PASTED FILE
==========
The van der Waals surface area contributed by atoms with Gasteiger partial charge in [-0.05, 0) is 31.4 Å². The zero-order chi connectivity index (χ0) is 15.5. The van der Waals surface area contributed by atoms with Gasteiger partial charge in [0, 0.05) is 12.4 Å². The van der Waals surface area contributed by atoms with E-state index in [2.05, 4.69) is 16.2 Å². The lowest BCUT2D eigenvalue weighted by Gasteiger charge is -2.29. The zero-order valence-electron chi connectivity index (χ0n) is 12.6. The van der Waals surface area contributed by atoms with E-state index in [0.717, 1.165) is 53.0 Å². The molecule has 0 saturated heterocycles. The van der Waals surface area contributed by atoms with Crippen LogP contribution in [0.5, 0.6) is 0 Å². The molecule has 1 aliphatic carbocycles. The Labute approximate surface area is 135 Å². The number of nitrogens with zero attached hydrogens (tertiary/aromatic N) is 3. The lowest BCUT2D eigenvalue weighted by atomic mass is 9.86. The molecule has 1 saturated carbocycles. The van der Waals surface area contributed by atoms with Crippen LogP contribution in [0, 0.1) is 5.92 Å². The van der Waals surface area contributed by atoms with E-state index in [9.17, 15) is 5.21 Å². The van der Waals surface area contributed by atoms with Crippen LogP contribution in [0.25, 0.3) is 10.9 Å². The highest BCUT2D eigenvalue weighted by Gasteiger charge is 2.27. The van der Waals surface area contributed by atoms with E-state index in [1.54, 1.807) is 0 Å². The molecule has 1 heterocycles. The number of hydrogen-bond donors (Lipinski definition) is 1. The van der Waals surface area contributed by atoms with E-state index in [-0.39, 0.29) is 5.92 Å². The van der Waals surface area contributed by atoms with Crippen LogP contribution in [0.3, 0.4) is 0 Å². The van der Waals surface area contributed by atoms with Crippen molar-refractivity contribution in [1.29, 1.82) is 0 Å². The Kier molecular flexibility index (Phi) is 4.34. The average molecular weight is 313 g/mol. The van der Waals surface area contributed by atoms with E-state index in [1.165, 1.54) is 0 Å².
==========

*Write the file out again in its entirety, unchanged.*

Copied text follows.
The van der Waals surface area contributed by atoms with Gasteiger partial charge in [-0.05, 0) is 31.4 Å². The zero-order chi connectivity index (χ0) is 15.5. The van der Waals surface area contributed by atoms with Gasteiger partial charge in [0, 0.05) is 12.4 Å². The van der Waals surface area contributed by atoms with E-state index in [2.05, 4.69) is 16.2 Å². The lowest BCUT2D eigenvalue weighted by Gasteiger charge is -2.29. The zero-order valence-electron chi connectivity index (χ0n) is 12.6. The van der Waals surface area contributed by atoms with E-state index in [0.717, 1.165) is 53.0 Å². The molecule has 0 saturated heterocycles. The van der Waals surface area contributed by atoms with Crippen LogP contribution in [0.5, 0.6) is 0 Å². The molecule has 1 aliphatic carbocycles. The Labute approximate surface area is 135 Å². The number of nitrogens with zero attached hydrogens (tertiary/aromatic N) is 3. The lowest BCUT2D eigenvalue weighted by atomic mass is 9.86. The molecule has 1 saturated carbocycles. The van der Waals surface area contributed by atoms with Crippen LogP contribution in [0, 0.1) is 5.92 Å². The van der Waals surface area contributed by atoms with E-state index in [9.17, 15) is 5.21 Å². The van der Waals surface area contributed by atoms with Crippen LogP contribution in [0.25, 0.3) is 10.9 Å². The highest BCUT2D eigenvalue weighted by Gasteiger charge is 2.27. The van der Waals surface area contributed by atoms with E-state index in [1.54, 1.807) is 0 Å². The molecule has 1 heterocycles. The number of hydrogen-bond donors (Lipinski definition) is 1. The van der Waals surface area contributed by atoms with E-state index in [-0.39, 0.29) is 5.92 Å². The van der Waals surface area contributed by atoms with Crippen LogP contribution in [0.3, 0.4) is 0 Å². The van der Waals surface area contributed by atoms with Crippen molar-refractivity contribution in [1.29, 1.82) is 0 Å². The Kier molecular flexibility index (Phi) is 4.34. The average molecular weight is 313 g/mol. The van der Waals surface area contributed by atoms with E-state index in [1.165, 1.54) is 0 Å².